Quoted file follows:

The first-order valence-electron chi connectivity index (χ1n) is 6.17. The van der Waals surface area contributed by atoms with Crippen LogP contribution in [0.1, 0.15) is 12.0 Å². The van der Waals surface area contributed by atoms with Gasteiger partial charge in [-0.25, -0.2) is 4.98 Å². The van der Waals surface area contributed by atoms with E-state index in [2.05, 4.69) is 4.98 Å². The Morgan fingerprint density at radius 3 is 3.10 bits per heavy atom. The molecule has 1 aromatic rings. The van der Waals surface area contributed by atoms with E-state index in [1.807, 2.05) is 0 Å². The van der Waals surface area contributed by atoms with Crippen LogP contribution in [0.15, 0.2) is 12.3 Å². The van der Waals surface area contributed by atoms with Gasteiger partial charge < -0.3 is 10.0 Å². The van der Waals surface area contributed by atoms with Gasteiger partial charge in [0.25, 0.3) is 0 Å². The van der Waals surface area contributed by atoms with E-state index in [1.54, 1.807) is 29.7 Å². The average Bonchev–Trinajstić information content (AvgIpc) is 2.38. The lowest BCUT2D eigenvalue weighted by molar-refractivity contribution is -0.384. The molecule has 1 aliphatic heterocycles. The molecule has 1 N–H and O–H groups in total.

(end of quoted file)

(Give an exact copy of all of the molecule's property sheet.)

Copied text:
The first-order valence-electron chi connectivity index (χ1n) is 6.17. The van der Waals surface area contributed by atoms with Crippen LogP contribution in [0.1, 0.15) is 12.0 Å². The van der Waals surface area contributed by atoms with Gasteiger partial charge in [-0.25, -0.2) is 4.98 Å². The van der Waals surface area contributed by atoms with E-state index in [2.05, 4.69) is 4.98 Å². The Morgan fingerprint density at radius 3 is 3.10 bits per heavy atom. The molecule has 1 aromatic rings. The van der Waals surface area contributed by atoms with E-state index in [1.807, 2.05) is 0 Å². The van der Waals surface area contributed by atoms with Crippen LogP contribution in [0.15, 0.2) is 12.3 Å². The van der Waals surface area contributed by atoms with Gasteiger partial charge < -0.3 is 10.0 Å². The van der Waals surface area contributed by atoms with Gasteiger partial charge in [0.25, 0.3) is 0 Å². The van der Waals surface area contributed by atoms with E-state index in [1.54, 1.807) is 29.7 Å². The average Bonchev–Trinajstić information content (AvgIpc) is 2.38. The lowest BCUT2D eigenvalue weighted by molar-refractivity contribution is -0.384. The molecule has 1 aliphatic heterocycles. The molecule has 1 N–H and O–H groups in total.